State Action on Statelessness

Action taken by states, including follow-up on pledges made at UNHCR's 2011 ministerial meeting in Geneva.


Sign and share our Open Letter to End Statelessness by 2024.

Global Roundtable on Alternatives to Detention of Asylum-Seekers, Refugees, Migrants and Stateless Persons

Summary Conclusions of the first Global Roundtable on Alternatives to Detention, held in May 2011 in Geneva

Convention relating to the Status of Stateless Persons; Its History and Interpretation

A Commentary by Nehemiah Robinson of the Institute of Jewish Affairs at the 1955 World Jewish Congress, re-printed by UNHCR's Division of International Protection in 1997

South Sudan Crisis: Urgent Appeal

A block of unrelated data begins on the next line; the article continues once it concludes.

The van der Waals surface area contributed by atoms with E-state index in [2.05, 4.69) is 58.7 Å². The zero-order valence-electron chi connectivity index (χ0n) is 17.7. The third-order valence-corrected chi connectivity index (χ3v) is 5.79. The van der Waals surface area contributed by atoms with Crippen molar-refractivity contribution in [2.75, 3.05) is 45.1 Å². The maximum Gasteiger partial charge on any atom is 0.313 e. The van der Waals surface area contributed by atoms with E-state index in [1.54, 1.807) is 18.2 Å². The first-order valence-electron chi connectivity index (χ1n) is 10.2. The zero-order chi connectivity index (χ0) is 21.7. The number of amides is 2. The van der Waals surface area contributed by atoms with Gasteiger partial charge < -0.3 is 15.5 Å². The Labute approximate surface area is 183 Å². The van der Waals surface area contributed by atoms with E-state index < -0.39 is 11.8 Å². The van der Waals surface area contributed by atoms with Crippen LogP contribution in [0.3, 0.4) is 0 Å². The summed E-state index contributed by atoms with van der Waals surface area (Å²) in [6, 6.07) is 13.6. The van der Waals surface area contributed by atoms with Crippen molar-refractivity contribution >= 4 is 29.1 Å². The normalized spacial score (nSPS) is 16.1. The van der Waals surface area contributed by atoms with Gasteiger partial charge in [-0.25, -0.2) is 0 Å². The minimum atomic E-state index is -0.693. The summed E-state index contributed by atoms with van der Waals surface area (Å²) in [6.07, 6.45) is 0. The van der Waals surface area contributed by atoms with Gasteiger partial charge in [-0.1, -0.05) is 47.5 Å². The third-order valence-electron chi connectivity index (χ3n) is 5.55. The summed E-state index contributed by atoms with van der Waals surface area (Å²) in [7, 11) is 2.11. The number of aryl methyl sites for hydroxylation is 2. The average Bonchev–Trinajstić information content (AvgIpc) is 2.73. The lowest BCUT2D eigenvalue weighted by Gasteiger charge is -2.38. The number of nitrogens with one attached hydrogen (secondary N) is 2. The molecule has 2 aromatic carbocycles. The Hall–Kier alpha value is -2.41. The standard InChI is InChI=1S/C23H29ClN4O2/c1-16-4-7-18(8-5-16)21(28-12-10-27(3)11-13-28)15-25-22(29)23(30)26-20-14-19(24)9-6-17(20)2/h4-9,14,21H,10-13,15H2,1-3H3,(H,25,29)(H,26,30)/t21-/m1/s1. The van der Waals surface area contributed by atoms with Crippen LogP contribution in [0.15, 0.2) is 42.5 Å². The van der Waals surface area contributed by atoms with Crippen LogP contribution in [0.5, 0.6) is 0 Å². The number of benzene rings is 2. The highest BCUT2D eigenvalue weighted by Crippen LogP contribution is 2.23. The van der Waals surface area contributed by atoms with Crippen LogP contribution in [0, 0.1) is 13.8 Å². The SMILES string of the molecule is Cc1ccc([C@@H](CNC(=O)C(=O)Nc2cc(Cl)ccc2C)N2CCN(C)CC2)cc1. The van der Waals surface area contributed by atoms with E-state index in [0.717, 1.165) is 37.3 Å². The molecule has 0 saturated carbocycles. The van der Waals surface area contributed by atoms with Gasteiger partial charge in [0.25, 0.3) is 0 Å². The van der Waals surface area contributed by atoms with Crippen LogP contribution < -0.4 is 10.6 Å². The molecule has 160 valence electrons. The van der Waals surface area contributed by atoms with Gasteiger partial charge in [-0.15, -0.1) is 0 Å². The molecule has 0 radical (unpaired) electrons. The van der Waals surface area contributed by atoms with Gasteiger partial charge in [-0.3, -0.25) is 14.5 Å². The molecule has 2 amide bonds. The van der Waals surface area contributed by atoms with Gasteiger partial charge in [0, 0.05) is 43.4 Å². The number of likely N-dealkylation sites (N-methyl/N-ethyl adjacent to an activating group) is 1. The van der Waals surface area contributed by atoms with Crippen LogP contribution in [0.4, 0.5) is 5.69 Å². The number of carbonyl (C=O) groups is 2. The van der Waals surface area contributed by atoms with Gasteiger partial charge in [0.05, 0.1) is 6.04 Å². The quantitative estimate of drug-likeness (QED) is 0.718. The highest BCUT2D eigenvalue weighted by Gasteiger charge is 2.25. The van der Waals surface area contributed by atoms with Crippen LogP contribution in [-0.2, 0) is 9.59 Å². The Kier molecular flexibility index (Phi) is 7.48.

Donate now and help to provide emergency aid to tens of thousands of people fleeing South Sudan to escape violence.

Donate to this crisis

Statelessness Around the World

At least 10 million people in the world today are stateless. They are told that they don't belong anywhere. They are denied a nationality. And without one, they are denied their basic rights. From the moment they are born they are deprived of not only citizenship but, in many cases, even documentation of their birth. Many struggle throughout their lives with limited or no access to education, health care, employment, freedom of movement or sense of security. Many are unable to marry, while some people choose not to have children just to avoid passing on the stigma of statelessness. Even at the end of their lives, many stateless people are denied the dignity of a death certificate and proper burial.